Skip to content

Man Steals $9.5M in Crypto Through Fake Coinbase Pro Website, Buys Lambos, Pleads Guilty

Indian citizen Chirag Tomar pled guilty to stealing $9.5 million in crypto from 542 victims through his fake Coinbase Pro website

Table of Contents

A man has pleaded guilty in the US to creating a fake version of Coinbase Pro's website, through which he stole $9.5 million of cryptocurrency from hundreds of victims.

Chirag Tomar, 30, was arrested at the Atlanta airport on 20 December 2023 and charged with one count of conspiracy to commit wire fraud and one count of conspiracy to commit money laundering. Both offences carry a maximum sentence of 20 years behind bars.

The Indian citizen and his partners created the fake website based on Coinbase Pro to trick customers into handing over their login information, according to the Western District of North Carolina.

Coinbase Pro was an advance product offered by Coinbase that charged between 0% and 0.60% for makers and takers. In June 2022, Coinbase said it would replace Coinbase Pro with Coinbase Advanced Trade.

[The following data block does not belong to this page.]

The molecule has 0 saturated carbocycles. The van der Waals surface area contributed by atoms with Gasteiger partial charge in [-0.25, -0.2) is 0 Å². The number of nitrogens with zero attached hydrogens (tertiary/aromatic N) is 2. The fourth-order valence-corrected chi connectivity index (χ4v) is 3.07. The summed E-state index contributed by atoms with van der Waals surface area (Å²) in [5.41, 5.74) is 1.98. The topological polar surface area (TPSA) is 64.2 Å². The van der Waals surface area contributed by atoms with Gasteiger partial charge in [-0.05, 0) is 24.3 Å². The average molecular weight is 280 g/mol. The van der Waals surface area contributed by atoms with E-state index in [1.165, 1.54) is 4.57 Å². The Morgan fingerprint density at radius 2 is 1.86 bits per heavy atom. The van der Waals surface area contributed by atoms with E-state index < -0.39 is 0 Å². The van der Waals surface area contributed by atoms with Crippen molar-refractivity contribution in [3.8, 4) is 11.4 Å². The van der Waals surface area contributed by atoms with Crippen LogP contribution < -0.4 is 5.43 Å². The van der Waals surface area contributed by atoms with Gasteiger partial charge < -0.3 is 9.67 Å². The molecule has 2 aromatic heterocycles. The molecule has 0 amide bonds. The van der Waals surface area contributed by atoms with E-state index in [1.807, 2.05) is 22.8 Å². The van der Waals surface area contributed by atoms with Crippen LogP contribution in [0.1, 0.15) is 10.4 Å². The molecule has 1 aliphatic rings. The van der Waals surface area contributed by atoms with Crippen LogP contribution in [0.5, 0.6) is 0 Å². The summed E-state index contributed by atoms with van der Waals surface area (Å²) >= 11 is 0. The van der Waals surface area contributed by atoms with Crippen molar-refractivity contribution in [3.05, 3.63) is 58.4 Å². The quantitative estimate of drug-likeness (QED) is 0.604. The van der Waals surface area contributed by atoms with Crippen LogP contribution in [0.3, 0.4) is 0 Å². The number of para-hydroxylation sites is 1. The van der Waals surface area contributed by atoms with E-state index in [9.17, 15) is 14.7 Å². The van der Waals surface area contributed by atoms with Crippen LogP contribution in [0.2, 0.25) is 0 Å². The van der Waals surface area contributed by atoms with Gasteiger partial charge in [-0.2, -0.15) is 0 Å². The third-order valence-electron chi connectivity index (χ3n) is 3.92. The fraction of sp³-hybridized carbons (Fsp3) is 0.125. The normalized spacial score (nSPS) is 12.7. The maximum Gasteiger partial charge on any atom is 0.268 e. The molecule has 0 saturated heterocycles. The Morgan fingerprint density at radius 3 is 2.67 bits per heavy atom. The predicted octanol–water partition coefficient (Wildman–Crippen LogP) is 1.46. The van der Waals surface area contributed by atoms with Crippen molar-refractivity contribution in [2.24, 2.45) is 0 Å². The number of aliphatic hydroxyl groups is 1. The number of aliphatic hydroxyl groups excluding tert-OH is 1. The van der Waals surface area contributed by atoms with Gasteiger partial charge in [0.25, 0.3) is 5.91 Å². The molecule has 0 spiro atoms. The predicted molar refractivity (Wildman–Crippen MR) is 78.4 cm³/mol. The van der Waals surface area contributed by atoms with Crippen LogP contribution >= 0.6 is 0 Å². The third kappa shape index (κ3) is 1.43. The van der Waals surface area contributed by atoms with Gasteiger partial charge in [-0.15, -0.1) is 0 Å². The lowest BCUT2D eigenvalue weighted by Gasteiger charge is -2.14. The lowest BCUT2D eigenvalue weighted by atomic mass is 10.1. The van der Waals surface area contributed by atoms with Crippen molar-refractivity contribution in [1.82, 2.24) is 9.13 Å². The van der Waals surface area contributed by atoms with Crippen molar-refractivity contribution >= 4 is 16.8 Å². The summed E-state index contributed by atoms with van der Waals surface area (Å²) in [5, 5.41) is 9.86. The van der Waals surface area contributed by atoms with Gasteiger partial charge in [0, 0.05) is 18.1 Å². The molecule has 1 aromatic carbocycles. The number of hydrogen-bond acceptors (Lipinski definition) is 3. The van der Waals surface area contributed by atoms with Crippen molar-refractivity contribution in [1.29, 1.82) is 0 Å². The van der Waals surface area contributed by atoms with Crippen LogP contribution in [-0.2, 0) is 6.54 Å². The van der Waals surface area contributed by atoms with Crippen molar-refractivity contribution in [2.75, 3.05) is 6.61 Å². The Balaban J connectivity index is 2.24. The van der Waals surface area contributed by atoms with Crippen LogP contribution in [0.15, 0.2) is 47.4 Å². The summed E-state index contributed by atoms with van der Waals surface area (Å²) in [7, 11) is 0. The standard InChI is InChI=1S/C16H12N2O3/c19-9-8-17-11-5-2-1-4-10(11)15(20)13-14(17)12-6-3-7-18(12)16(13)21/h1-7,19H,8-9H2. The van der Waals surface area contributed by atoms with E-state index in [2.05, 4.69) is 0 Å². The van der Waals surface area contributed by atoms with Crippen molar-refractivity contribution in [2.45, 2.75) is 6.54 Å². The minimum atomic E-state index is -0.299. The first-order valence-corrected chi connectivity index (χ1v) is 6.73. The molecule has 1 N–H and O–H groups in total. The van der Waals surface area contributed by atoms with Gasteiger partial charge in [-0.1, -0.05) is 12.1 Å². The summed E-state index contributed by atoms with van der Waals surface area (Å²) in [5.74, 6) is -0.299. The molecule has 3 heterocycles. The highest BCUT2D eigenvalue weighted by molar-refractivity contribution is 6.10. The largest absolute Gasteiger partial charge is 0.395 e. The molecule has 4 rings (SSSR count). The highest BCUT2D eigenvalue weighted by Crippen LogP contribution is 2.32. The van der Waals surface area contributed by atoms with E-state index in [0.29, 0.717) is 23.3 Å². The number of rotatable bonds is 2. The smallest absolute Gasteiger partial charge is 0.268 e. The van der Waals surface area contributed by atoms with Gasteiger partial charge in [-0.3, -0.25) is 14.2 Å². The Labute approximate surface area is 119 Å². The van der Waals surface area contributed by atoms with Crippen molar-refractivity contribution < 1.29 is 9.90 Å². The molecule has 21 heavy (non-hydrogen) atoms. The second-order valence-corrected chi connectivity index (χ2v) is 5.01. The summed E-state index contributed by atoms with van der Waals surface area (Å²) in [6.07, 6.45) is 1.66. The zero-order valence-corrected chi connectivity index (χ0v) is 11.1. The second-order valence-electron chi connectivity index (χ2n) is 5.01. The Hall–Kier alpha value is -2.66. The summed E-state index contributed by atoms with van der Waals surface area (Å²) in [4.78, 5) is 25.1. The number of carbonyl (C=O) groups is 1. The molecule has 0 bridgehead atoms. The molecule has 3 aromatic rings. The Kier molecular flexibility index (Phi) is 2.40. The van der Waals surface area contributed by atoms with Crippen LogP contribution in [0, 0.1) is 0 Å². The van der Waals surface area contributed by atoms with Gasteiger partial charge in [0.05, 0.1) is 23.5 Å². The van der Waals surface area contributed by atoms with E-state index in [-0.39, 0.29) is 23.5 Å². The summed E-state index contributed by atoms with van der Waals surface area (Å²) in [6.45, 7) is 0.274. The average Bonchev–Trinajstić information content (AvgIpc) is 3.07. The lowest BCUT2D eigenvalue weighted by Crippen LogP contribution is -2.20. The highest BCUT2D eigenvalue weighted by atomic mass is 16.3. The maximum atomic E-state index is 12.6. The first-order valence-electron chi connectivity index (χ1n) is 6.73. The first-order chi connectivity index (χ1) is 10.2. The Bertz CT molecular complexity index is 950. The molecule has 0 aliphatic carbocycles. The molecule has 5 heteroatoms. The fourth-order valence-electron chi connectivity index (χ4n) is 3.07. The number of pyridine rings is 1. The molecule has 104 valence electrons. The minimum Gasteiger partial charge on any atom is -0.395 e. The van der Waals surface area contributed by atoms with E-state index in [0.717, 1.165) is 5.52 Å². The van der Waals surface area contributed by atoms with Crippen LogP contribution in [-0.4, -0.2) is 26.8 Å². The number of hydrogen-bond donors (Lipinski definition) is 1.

542 victims were scammed through the fake website between June 2021 and late 2023. Between June 2021 and October 2022, Tomar made numerous internet searches for “fake coinbase page,” “coinbase scam,” “scams in the USA,” and “how to take money from coinbase without OTP.”

Tomar was identified after he used an email account with his real name to communicate with his co-conspirators. The same email address was used to apply for his travel visa to the US.

He also kept a spreadsheet of his victims and details about the amounts stolen. Identity information from the customers was used to create accounts on Binance.

Tomar used the stolen funds to buy Rolexes, Audemars Piguet, Lamborghinis, Porsches and other luxury items.

Crypto Crimes Surprisingly Went Down Last Year, Even Excluding FTX
Crypto crimes were higher in 2022 than in 2023, even without FTX’s help

Illicit crypto activity and scams went down in 2023, even putting aside the FTX scandal.

Excerpts from a Chainalysis report detail how crypto scamming and hacking fell 29.2% and 54.3% respectively. 

Stolen cryptocurrency accounted for 0.34% of total on-chain transactions in 2023, totalling $24.2 billion. The previous year's stolen crypto totalled $39.6 billion, representing 0.42% of total on-chain transactions.

Blockcast EP 16 | Crypto Crime Insights From TRM Labs’ Senior Policy Advisor, Angela Ang
From working at MAS to helping law enforcement, TRM Labs’ Angela Ang gives us the lowdown on catching crypto criminals